In the 1940s, three sisters, Barbara, Elaine, and Shirley, sang their way through programs on KDKA radio and toured the country selling war bonds. Known as the Kinder Sisters, these women were one of many sister musical acts that have captivated audiences throughout Pittsburgh’s history. These sister groups were not only hugely popular, they also highlighted the connective power music wields in families and communities.
The Kinder Sisters grew up in Dormont in a musical household. Their mother played the piano, and their father was a tenor. As teenagers they sang for their father’s Kiwanis club. Before long, the sisters were performing at popular nightclubs and on KDKA radio. At KDKA they participated in programs such as “Music Please,” “Singing Strings,” and the “Duquesne Beer Show.” In lending their voices to these programs, the sisters sang popular songs as well as romantic ballads such as Victor Young’s “Love Letters.” The “Kinder Three” were known especially for their deliciously tight harmony.
The highlight of the Kinder Sister’s career occurred when the group was invited to travel with the Ice Capades. From 1943 to 1945, the Kinder Sisters toured cities performing in impressive, if chilly, arenas.
Despite retiring from singing in the early 50s, music and entertainment remained an integral part of the sisters’ lives. Elaine married WTAE-TV news anchor Paul Long and Barbara performed into her nineties as part of her church choir.
The Kinder Sisters are reminiscent of a sister duo from an earlier period, the Wallisch sisters. The Wallisch sisters, Emma and Catherine, were a hallmark of Pittsburgh’s young radio and vaudeville scene. They sang throughout the 1920s and 30s on the WCAE station and in local vaudeville shows.
Emma and Catherine were raised on the South Side of Pittsburgh and were the elder of four siblings. It was in this family home that they taught themselves the musical skills which served them on the radio and in concert. Emma would play the piano, singing the melody, while Catherine vocalized the harmony. They performed current favorites and some of their own compositions.
Another sisterly trio, the Castle Sisters, sang throughout Pittsburgh before moving to national television in the early 60s. Josie, Joannie, and Audrey Kossol grew up in North Charleroi as the youngest of no less than fourteen children. Their last name, Kossol, reflecting their Lithuanian heritage, was changed accidentally to Castle in the course of their time in the entertainment business.
Like the Kinder family, the Kossols were known for being highly musical. Every member of the family could play an instrument and sing. The Castle Sisters first began performing in local gigs around Charleroi before being invited to sing at Twin Coaches, a leading nightclub near Belle Vernon. This debut led them to other prominent locations such as the Ankara and Holiday House.
The sisters achieved further notoriety when they appeared on Arthur Godfrey’s Talent Scouts network show. In the 50s, they relocated to New York City to pursue a professional music career, after which they landed a spot on “Glenn Miller Time” as the featured vocal group. Besides Glenn Miller tunes, the Castle women recorded their own compositions such as “Forgive and Forget Me.”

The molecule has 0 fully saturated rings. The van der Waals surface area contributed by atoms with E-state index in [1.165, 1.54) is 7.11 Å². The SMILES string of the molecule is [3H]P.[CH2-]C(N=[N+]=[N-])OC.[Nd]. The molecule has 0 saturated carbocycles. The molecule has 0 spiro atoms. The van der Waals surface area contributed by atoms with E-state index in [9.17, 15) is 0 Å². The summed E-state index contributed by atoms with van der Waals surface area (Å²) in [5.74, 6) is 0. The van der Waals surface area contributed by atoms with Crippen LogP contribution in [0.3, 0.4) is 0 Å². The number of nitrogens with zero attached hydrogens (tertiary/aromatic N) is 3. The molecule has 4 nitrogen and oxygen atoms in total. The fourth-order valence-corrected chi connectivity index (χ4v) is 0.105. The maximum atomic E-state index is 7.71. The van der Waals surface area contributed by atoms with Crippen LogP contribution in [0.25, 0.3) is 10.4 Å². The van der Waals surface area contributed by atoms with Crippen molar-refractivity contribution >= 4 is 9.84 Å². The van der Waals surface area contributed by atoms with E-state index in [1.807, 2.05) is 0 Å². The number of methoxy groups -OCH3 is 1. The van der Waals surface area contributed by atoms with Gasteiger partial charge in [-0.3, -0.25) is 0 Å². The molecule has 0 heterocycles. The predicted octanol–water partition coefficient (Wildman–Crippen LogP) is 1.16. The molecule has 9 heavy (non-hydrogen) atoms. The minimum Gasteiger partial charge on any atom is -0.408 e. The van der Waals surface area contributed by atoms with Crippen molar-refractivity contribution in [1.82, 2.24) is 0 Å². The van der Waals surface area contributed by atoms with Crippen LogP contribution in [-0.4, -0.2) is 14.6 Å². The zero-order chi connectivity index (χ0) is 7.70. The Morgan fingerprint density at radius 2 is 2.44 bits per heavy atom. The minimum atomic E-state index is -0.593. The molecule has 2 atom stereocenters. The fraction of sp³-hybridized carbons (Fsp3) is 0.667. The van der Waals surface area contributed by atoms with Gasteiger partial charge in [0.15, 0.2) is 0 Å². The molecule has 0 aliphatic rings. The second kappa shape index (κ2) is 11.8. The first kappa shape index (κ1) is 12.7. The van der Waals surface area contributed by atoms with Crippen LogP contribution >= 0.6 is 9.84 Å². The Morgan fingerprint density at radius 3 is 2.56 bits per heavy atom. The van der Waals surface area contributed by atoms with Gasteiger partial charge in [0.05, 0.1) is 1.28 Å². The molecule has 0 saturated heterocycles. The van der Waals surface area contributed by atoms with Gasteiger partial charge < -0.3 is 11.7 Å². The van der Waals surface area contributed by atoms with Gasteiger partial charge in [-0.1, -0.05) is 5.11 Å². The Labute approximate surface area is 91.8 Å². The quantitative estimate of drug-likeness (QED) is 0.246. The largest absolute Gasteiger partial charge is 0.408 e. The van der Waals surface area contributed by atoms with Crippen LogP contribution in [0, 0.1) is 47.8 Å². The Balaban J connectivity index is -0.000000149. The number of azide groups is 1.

Pittsburgh was also home to two singing nuns, sisters by vow and birth. Sister Rosemonde Deck and Sister Rosalie Deck, called “the Singing Sisters,” grew up in Beechview and were taught singing by their mother, a voice teacher. As children, they performed on local radio stations such KDKA’s “Starlets on Parade” program.
In the late 1940s, the Deck sisters became sisters in another sense, entering the religious community at Divine Providence. They graduated from Duquesne University where they achieved their undergraduate and master’s degrees from the school of music.
After receiving permission from their Mother Superior, they embarked on a delightful career of performance. During this time, the Singing Sisters juggled concert appearances and teaching at Sacred Heart high school in Kingston, Massachusetts, their home beginning in the late 50s. They performed at a wide variety of concerts and venues from Boston to the opera house in Manila; they once sang at a private mass for Pope John Paul II in Rome.
Pittsburgh’s rich legacy of women and sister led musical acts has continued. Alaine Fink and Corinne Fink-Adams are a piano and organ duo who have been performing in the city since 2017. They play in churches and retirement homes, assisting in community services, as well as regional orchestras.
The Fink Sisters both attended Lebanon Valley College and were accepted into the Pennsylvania Governor’s School for the Arts. A highlight of their career is having an organ piano duet commissioned for them by Scott Pappal, a music educator from Western Pennsylvania.
The charming prospect of sisters bonding through song and entertainment is clearly as enticing today as it was when the Kinder Sisters harmonized on sparkling nightclub stages. No doubt these women have inspired countless other young sisters to take up their microphones and sing loud in all corners of Pittsburgh.
Heinz History Center curator Emily Ruby has done extensive research on the Wallisch sisters. For further reading, check out her “Curator’s Corner” from the Spring 2020 edition of Western Pennsylvania History titled “The Singing Sisters.” Researchers are also welcomed to listen to the Singing Sisters CDs housed in the Detre Library and Archives with staff assistance. To learn more about or book the Fink Sisters, view their website: https://www.finksisters.com/.
Do you know of a Pittsburgh Sister Act that should be documented in the Heinz History Center’s Collection? If so, we would love to hear about them.
By: Alicia Method, Heinz History Center Curatorial Intern